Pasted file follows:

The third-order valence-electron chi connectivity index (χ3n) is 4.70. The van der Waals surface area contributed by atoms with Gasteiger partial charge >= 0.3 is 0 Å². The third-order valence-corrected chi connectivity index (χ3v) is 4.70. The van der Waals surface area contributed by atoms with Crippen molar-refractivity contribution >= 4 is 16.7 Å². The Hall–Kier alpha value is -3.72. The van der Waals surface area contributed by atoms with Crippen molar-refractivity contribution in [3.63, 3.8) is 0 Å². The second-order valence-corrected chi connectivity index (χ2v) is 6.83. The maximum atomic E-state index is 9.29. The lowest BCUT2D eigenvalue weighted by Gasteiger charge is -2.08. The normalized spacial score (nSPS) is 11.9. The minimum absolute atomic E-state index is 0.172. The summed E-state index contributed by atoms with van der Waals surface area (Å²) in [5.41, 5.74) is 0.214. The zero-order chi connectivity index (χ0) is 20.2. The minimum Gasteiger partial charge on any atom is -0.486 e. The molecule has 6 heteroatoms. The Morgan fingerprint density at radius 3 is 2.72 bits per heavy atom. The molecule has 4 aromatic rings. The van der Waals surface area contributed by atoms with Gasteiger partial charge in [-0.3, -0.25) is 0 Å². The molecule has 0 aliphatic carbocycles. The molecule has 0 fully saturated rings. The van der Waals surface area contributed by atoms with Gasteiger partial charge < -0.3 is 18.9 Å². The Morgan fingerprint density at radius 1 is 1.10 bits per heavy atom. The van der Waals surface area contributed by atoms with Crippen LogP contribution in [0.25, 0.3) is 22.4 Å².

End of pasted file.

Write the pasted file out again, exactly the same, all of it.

The third-order valence-electron chi connectivity index (χ3n) is 4.70. The van der Waals surface area contributed by atoms with Gasteiger partial charge >= 0.3 is 0 Å². The third-order valence-corrected chi connectivity index (χ3v) is 4.70. The van der Waals surface area contributed by atoms with Crippen molar-refractivity contribution >= 4 is 16.7 Å². The Hall–Kier alpha value is -3.72. The van der Waals surface area contributed by atoms with Crippen molar-refractivity contribution in [3.63, 3.8) is 0 Å². The second-order valence-corrected chi connectivity index (χ2v) is 6.83. The maximum atomic E-state index is 9.29. The lowest BCUT2D eigenvalue weighted by Gasteiger charge is -2.08. The normalized spacial score (nSPS) is 11.9. The minimum absolute atomic E-state index is 0.172. The summed E-state index contributed by atoms with van der Waals surface area (Å²) in [5.41, 5.74) is 0.214. The zero-order chi connectivity index (χ0) is 20.2. The minimum Gasteiger partial charge on any atom is -0.486 e. The molecule has 6 heteroatoms. The Morgan fingerprint density at radius 3 is 2.72 bits per heavy atom. The molecule has 4 aromatic rings. The van der Waals surface area contributed by atoms with Gasteiger partial charge in [-0.3, -0.25) is 0 Å². The molecule has 0 aliphatic carbocycles. The molecule has 0 fully saturated rings. The van der Waals surface area contributed by atoms with Gasteiger partial charge < -0.3 is 18.9 Å². The Morgan fingerprint density at radius 1 is 1.10 bits per heavy atom. The van der Waals surface area contributed by atoms with Crippen LogP contribution in [0.25, 0.3) is 22.4 Å².